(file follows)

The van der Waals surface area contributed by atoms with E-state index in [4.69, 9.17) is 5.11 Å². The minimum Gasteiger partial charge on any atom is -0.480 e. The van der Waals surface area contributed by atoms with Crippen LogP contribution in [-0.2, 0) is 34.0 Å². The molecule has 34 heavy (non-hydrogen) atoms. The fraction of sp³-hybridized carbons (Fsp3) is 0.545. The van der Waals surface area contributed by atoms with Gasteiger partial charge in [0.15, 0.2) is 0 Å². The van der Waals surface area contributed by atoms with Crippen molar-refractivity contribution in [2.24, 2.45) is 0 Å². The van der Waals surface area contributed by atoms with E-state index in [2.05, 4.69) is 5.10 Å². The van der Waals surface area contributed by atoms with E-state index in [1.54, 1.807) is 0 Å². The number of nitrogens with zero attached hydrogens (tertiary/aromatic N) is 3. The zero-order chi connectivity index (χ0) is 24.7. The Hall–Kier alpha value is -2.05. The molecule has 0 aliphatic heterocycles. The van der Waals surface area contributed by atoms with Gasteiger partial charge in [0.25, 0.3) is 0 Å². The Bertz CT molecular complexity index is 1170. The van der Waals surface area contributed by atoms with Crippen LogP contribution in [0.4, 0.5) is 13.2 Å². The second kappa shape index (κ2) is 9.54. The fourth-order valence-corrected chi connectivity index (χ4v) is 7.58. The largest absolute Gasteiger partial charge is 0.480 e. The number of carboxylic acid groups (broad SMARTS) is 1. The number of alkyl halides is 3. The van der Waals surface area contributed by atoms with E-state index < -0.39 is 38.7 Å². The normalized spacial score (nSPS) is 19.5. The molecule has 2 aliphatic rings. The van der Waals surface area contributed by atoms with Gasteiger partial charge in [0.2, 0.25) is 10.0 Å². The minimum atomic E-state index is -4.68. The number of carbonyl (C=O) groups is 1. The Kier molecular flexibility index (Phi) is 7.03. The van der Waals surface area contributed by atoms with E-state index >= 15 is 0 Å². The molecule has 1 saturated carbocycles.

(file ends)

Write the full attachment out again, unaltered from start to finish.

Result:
The van der Waals surface area contributed by atoms with E-state index in [4.69, 9.17) is 5.11 Å². The minimum Gasteiger partial charge on any atom is -0.480 e. The van der Waals surface area contributed by atoms with Crippen LogP contribution in [-0.2, 0) is 34.0 Å². The molecule has 34 heavy (non-hydrogen) atoms. The fraction of sp³-hybridized carbons (Fsp3) is 0.545. The van der Waals surface area contributed by atoms with Gasteiger partial charge in [0.15, 0.2) is 0 Å². The van der Waals surface area contributed by atoms with Crippen molar-refractivity contribution in [2.24, 2.45) is 0 Å². The van der Waals surface area contributed by atoms with E-state index in [2.05, 4.69) is 5.10 Å². The van der Waals surface area contributed by atoms with E-state index in [1.54, 1.807) is 0 Å². The number of nitrogens with zero attached hydrogens (tertiary/aromatic N) is 3. The zero-order chi connectivity index (χ0) is 24.7. The Hall–Kier alpha value is -2.05. The molecule has 0 aliphatic heterocycles. The van der Waals surface area contributed by atoms with Gasteiger partial charge in [0.25, 0.3) is 0 Å². The Bertz CT molecular complexity index is 1170. The van der Waals surface area contributed by atoms with Crippen LogP contribution in [0.4, 0.5) is 13.2 Å². The second kappa shape index (κ2) is 9.54. The fourth-order valence-corrected chi connectivity index (χ4v) is 7.58. The largest absolute Gasteiger partial charge is 0.480 e. The number of carboxylic acid groups (broad SMARTS) is 1. The number of alkyl halides is 3. The van der Waals surface area contributed by atoms with E-state index < -0.39 is 38.7 Å². The normalized spacial score (nSPS) is 19.5. The molecule has 2 aliphatic rings. The van der Waals surface area contributed by atoms with Gasteiger partial charge in [0.2, 0.25) is 10.0 Å². The minimum atomic E-state index is -4.68. The number of carbonyl (C=O) groups is 1. The Kier molecular flexibility index (Phi) is 7.03. The van der Waals surface area contributed by atoms with E-state index >= 15 is 0 Å². The molecule has 1 saturated carbocycles.